This book made me feel everything at once. And then it did it all over again. Sadness. Confusion. Happiness. Grief. Empathy. You name it, I felt it. And I almost, note the use of the word ALMOST, cried. I never cry over books.
Imagine having a child. Not too much of a stretch for most of us. But then imagine that child not being what you expected it to be. Again, not so far off the mark for most parents. Go deeper, though. You thought you were getting another boy. But then…
Rosie and Penn are the best parents. With four boys, they’ve learned to accept whatever is thrown at them. Quirks, idiosyncrasies, unusual hobbies and outfits-they’ve seen them all. When Claude comes along, however, they’re faced with something a bit different. Because while Claude was born a boy, he felt different from a very young age. He didn’t like typical “boy” things, preferring instead to wear dresses and pretending to be a princess.
So Claude’s parents handle it as they’ve handled everything else their kids have thrown at them, with acceptance. Claude becomes Poppy. Sadly, everyone isn’t as accepting as Rosie and Penn and Poppy’s four older brothers. Secrets are kept and then unkept. Change begins and then can’t be undone. Along the way everyone struggles with who Claude/Poppy truly is and will be.
This is such an important book. Rosie and Penn are the parents I’d want to have, especially if I were just a bit (or even a lot) different from what society expected me to be. They’re not without faults, but everything they do stems from absolute love. Their story is a reminder that the world is not a safe place for everyone. And it’s our job to stand up for the Poppys of the world.
I’ve loved Trista Sutter’s warmth and authenticity since I first saw her on The Bachelorette. I don’t watch the Bachelor franchise anymore, but it satisfies me to see the first Bachelorette marriage succeed.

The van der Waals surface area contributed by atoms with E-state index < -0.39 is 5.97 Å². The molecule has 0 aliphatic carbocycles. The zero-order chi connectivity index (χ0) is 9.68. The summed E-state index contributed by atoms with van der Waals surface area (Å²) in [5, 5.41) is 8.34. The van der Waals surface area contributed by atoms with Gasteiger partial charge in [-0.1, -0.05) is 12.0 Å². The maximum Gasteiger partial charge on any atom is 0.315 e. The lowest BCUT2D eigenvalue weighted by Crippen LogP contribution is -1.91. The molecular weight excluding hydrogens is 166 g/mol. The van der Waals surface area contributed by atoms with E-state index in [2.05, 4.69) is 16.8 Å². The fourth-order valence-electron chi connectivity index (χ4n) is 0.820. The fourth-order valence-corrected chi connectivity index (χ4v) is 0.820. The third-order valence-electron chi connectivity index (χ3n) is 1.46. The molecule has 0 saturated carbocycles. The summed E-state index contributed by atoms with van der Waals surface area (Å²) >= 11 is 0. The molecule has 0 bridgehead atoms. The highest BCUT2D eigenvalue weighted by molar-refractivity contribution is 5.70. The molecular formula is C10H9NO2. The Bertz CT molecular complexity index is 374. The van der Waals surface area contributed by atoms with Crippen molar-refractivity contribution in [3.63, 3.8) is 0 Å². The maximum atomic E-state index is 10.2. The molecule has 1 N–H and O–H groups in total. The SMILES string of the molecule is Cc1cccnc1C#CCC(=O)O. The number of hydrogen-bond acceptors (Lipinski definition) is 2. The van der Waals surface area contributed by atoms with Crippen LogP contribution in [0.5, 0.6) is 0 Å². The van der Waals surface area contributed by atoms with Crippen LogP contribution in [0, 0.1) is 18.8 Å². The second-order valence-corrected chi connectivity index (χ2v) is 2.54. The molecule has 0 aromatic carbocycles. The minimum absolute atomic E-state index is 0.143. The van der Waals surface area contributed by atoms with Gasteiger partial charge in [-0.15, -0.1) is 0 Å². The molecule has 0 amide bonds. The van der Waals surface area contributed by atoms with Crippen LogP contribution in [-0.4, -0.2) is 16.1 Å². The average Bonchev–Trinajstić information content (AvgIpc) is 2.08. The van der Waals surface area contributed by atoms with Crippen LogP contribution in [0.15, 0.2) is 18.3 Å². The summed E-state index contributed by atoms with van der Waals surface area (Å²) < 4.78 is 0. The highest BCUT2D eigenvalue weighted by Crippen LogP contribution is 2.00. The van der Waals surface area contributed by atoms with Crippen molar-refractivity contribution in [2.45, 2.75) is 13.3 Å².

Happily Ever After isn’t about finding happiness, or filling yourself up with something new to make yourself happy. It’s about taking another look at the life you have — the life you choose each day — and appreciating all of it: the rough, the easy, the sad, the joyful, the frustrating, and the tragic. We can’t see the full picture of our lives, because so much of our own life hasn’t happened yet. But Trista helps the reader look back at some of the bad times in order to see how they’ve contributed to the good things we have in life today.
I have had experiences like that: being upset and jealous that my dad helped the neighborhood children (who didn’t have a dad). I didn’t have a lot of time with my father when I was young. When I did, I wanted him all to myself. But when he was home, he took the time to help fix bikes, pump up soccer balls, and smile at these three girls who didn’t have a father figure in their lives. I resented it.
Fast forward 30 years when my father passed away, and those same siblings came over to shovels the snow from my mother’s huge driveway… In their words to repay my family for what my father gave them so many years before. Who knew that would come full circle?
That’s the kind of memory that Happily Ever After evokes. Not seeing the blessing right away doesn’t mean it’s not there.
Okay, so Happily Ever After takes it one step further: we need to be actively GRATEFUL for the people and events in our lives, trusting that things really do happen for a reason. Trista makes a case for writing thank you notes, letting your children make a mess once in a while (be thankful for their creativity and joy!), and putting in the effort to maintain friendships.
Trista’s anecdotes are entertaining. She tells of the ups and downs in her life with sweetness and peace. Her joy and honesty translate through the pages. Read Happily Ever After and be uplifted.
Today is your day.
You’re off to Great Places!
You’re off and away!
This is a very popular book by Dr. Seuss. It’s about starting a new adventure. It’s about being brave enough to start adventure.
Three people in my life recently chose
to begin new journeys. Davy and Eddie are already far, far away in their new home. My blogging partner, Urania, will begin hers in the next few days.
This is my ode to them. To say that I am proud of them. That I miss them very much.
I’m afraid that some times
you’ll play lonely games too.
Games you can’t win
’cause you’ll play against you.
Like the verses above states, sometimes you will be lonely. You will be battling with yourself whether or not you made the right decision. While you are fighting those self-doubts and insecurities, take a look back and see how far you traveled. You will find inner strength.
And you will succeed?
Yes! You will, indeed!
(98 and 3/4 percent guaranteed.)
Happy trails, Urania! Davy and Eddie, looking forward to the next daily update of your further adventures in Rio!